Interactions of lactoferrin with monocytic and mucosal cells; its role in iron uptake and absorption

Ismail, Maznah (1993) Interactions of lactoferrin with monocytic and mucosal cells; its role in iron uptake and absorption. PhD thesis, University of Glasgow.

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Lactoferrin is a non-haem iron binding glycoprotein present in virtually all mammalian body fluids, especially milk, as well as being secreted from the secondary granules of activated neutrophils. It is structurally similar to the plasma non transport protein transferrin, and shares with it the ability to bind reversibly two ferric ions per molecule of the protein. This work is undertaken to investigate the possible role of lactoferrin in non transport and the mechanism of iron transfer involved. The transfer of iron to the cells by transferrin occurs by a mechanism involving binding to a specific receptor followed by endocytosis, during which iron is retained by the cell and the receptor is recycled. Assuming that lactoferrin could deliver its non utilising a similar pathway, this work has been focussed to study the interactions of lactofeixin with a promonocytic cell line, U937. Binding studies have shown that both lactoferrin and transferrin could bind to these cells. There are however some fundamental differences in the binding pattern. The total binding of lactoferrin to the cells was about ten times greater than total binding of transferrin but most of the lactoferrin binding was non-specific. In contrast most of transferrin binding occurred via a specific receptor. Nevertheless the number of specific binding sites on the cell is similar for both proteins (Lf, 3.0 x 10.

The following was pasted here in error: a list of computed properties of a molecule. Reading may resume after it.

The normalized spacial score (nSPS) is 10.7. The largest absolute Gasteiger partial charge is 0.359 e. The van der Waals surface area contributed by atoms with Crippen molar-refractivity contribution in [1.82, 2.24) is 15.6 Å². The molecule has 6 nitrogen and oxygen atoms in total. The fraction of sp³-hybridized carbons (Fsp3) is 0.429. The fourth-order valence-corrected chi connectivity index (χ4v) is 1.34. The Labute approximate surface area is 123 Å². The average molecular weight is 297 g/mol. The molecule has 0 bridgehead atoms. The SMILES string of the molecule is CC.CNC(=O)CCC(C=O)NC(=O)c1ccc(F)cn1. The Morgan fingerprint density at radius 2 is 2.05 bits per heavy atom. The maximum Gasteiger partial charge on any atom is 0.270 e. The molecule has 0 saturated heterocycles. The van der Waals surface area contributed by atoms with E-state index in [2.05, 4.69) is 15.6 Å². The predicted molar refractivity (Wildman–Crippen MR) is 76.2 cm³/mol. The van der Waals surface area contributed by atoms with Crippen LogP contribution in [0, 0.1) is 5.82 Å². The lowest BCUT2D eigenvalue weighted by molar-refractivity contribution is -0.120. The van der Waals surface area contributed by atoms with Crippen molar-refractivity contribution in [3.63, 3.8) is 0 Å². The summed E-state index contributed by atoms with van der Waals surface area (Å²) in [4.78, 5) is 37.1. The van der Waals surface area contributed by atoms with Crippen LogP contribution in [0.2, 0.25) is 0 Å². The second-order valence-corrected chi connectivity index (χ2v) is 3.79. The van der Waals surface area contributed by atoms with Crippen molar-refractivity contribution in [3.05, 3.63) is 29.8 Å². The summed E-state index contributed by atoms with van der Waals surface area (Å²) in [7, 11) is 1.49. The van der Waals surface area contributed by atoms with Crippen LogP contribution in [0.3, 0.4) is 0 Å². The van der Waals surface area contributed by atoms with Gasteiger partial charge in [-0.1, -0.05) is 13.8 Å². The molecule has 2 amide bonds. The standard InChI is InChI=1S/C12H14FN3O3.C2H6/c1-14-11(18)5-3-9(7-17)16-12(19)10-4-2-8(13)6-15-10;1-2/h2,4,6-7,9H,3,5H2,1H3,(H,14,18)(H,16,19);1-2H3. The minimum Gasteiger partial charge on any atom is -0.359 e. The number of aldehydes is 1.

Item Type: Thesis (PhD)
Qualification Level: Doctoral
Keywords: Molecular biology.
Colleges/Schools: College of Medical Veterinary and Life Sciences
Supervisor's Name: Brock, Dr. Jeremy
Date of Award: 1993
Depositing User: Enlighten Team
Unique ID: glathesis:1993-72639
Copyright: Copyright of this thesis is held by the author.
Date Deposited: 11 Jun 2019 11:06
Last Modified: 22 Jul 2021 11:53
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